Shiloh Milner agrees with Kristin Cast who said, “It has been said of cats that they choose us, we don’t own them.” So in a window, and in a store, and on a sidewalk, and in a door, and on a street, in one block of downtown Plymouth, lived a cat named Cleo, who reminded us that the simple pleasures of life are there if you only look. Shown in photo: ‘Cleo’

PLYMOUTH — A little over a year ago, on the morning of July 18, a kitten was found sleeping on top of a refrigerator behind Opie’s restaurant in downtown Plymouth. The next morning, there were two kittens and their mother. ‘A.J.’ from Opie’s took both kittens home. The mother cat was too thin and too young for the ordeal of motherhood. Shiloh Milner brought her to her clothing boutique, The Black Cat Clothing Store. Milner gave her refuge there as she allowed her to come and go as she pleased out the back door. 

Milner told her employees, “It would be crazy to have a shop cat, right?”

Coincidentally, store employee Anja Houin had been begging her boss for months to get a store cat. Milner said, “I wasn’t going to go out and buy a cat.” She didn’t have to.

Soon everyone at the store fell in love with the feisty feline and named her ‘Cleo’. After all, she was sort of black; grey really, and it was the Black Cat Clothing Store - close enough. The plan was to let her sleep in the store during the day and to bring her home with Milner after the store closed shop for the night. 

Milner recalled the first time she took her home. “I was looking forward to a night of snuggling. Cleo was not one bit happy.” After incessant meowing on Cleo’s part, Milner’s son brought her back to the store at 3 a.m. in the morning. She had been there ever since.

Inside the store Cleo was a dynamo as she chased after objects thrown on the floor, amusing herself as she pursued them as if she were hunting mice. Milner remembered Cleo hiding under the clothing racks. “It was one of her favorite past times.” Cleo would leap out from under the cover of clothing in pursuit of enticing movement and then retreat as quickly. Milner laughed, “Cleo loved hiding one of my worker’s slippers.”

Cleo played both high and low. She jumped to the top of the clothing racks to take her ‘cat naps’; sleeping so soundly that the affectionate petting from patrons would not disturb her rest. At one point, Cleo used her perch as a launch to penetrate through the ceiling. Cleo explored the highest level of the store while frenzied staff searched for her until they found her the following day. 

Cleo’s day was not limited to playful pouncing and cat napping. Shiloh and employee Courtney remembered how much Cleo delighted in greeting every customer. Though she did not enjoy being picked up, she still performed for attention and affection when shoppers entered. She charmed them with her antics by playing hard to get and at other times enjoyed the simple pleasure of a belly rub.” Milner said, “Many people came in the store just to see Cleo. Quentin (Price) came to visit her every day after he got off school.” 

It was these customer appreciation moments that led Cleo to explore the world in front of the store. From the beginning, it was an obsession for her to wait until unsuspecting customers opened the door to enter the shop. Cleo seized those opportunities to bolt out onto the sidewalk where she was free to roam downtown from the Rees to the City Building. When she wasn’t roaming, Cleo playfully hunted fallen leaves or simply laid on the concrete as the sun warmed her fur.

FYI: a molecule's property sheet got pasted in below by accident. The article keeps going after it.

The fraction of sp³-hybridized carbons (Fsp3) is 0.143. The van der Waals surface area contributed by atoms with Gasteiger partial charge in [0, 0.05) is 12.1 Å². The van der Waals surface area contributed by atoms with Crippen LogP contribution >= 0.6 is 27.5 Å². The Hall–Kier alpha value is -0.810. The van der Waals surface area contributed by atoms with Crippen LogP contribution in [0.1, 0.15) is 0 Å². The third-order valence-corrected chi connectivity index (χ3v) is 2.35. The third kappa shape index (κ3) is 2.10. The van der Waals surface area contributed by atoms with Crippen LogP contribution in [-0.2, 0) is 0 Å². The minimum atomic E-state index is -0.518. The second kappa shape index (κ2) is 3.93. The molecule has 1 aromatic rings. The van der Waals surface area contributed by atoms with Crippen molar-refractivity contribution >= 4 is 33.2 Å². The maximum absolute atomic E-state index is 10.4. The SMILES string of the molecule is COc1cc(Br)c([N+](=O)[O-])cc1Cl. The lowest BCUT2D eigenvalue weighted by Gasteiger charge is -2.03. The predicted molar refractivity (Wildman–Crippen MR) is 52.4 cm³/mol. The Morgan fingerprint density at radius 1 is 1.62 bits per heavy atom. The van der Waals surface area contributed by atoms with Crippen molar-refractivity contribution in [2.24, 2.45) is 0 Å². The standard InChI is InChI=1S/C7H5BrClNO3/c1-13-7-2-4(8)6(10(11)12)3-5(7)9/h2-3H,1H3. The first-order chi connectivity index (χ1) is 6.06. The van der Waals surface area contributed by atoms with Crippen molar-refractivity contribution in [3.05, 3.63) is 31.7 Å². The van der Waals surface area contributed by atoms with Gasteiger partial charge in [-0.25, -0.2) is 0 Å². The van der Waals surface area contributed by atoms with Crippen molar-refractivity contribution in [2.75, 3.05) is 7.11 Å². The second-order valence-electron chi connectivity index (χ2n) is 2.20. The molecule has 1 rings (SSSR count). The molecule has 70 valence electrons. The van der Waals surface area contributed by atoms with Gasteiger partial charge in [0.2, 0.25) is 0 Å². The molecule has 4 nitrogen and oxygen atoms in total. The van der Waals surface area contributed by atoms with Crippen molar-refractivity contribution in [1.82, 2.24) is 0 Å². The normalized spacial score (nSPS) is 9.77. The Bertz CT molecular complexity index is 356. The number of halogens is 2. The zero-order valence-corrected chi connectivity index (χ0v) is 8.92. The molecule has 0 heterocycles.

When Cleo tired of these shenanigans, she would search for open store fronts where she entered at will to explore other downtown businesses. One of her favorite visits was to owner of The Floor Store, Rocky Talcott where she hid and played among the carpet piles. Katie Kain of Opie’s Deli recounted when Cleo slipped into the restaurant and then proceeded onto the bar where she leapt on to a vacant bar stool to engage in a staring contest with one of the patrons. Opie’s owner Jim Vinall added, “She didn’t have her I.D. so we couldn’t serve her.” Cleo didn’t seem to want to leave one evening and was discovered the next morning by a frantic Shiloh. 

Searching for Cleo was not uncommon. One of her prolonged absences precipitated an all night search party that ended when her muffled cries were detected from Bowman’s Tin Shop.

Most nights were less hectic and she simply stayed ‘home’ and slept among the window displays. Milner said, “From the window, Cleo spent hours dreaming or keeping an eye on her beloved downtown.”

Soon Cleo’s curious nature drew her under parked cars to embrace the warmth remaining from the car engine. Though Milner worried about Cleo’s well being, she wanted her to live her fullest life. “As difficult as it was to let her out everyday and worry about her, it was heartbreaking to force her to remain inside.”

For over a year this was Cleo’s life. In September of this year Cleo started crossing Michigan St. It was Monday, September 23 that Cleo was accidentally hit by a car. Shiloh’s husband Josh immediately rushed Cleo to the vet but they were unable to save her. Shiloh, who had been at work, was devastated. 

Vinall said, “It was our cat, not just Shiloh’s, or the Black Cat’s. It was Connie and Jackie at the Chamber’s cat, and Rocky’s at the floor store, and Anja’s, and - well, Cleo was everyone in Plymouth’s cat.”

Shiloh agrees with Kristin Cast who said, “It has been said of cats that they choose us, we don’t own them.” 

So in a window, and in a store, and on a sidewalk, and in a door, and on a street, in one block of downtown Plymouth, lived a cat, who reminded us that the simple pleasures of life are there if you only look. 

Words of comfort for Shiloh were expressed on social media and in person conveying gratitude for sharing Cleo and having the courage to let Cleo live the life she wanted. 

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